Pakistan and Arizona: An Examination of Government's Influence on Education to Construct an Ideal Citizenry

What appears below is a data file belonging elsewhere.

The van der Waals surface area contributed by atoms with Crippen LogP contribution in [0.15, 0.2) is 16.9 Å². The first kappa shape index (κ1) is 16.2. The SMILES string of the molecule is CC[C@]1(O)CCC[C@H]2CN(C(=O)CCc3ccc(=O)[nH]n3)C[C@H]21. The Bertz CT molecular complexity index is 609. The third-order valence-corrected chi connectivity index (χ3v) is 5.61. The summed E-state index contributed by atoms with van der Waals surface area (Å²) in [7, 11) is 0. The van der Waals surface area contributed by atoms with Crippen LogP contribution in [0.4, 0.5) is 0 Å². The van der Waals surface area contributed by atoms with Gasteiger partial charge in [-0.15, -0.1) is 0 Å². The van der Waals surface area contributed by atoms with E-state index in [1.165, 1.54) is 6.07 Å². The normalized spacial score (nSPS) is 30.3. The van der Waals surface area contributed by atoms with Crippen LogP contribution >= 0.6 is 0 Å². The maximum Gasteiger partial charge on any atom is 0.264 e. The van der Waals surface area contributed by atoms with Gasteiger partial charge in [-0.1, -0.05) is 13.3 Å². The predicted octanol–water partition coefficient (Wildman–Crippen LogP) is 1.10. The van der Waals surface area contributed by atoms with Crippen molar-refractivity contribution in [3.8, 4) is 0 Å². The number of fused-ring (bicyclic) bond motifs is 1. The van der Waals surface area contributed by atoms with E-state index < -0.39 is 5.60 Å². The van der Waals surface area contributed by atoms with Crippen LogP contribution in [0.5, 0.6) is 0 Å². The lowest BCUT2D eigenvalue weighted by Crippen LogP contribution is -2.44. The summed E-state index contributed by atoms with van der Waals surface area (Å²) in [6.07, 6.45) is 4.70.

Nations have a vital interest in creating a citizenry with certain attributes and beliefs and, since education contributes to the formation of children's national identity, government authorities can influence educational curricula to construct their ideal citizen. In this thesis, I study the educational systems of Pakistan and Arizona and explore the historical and conceptual origins of these entities' manipulation of curricula to construct a particular kind of citizen. I argue that an examination of the ethnic studies debate in Tucson, Arizona, in conjunction with Pakistan's history education policy, will illustrate that the educational systems in both these sites are developed to advance the interests of governing authorities. Resource material demonstrates that both educational systems endorse specific accounts of history, omitting information, perspectives, and beliefs. Eliminating or reimagining certain narratives of history alienates some students from identifying as citizens of the state, particularly when contributions of their ethnic, cultural, or religious groups are not included in the country's textbooks.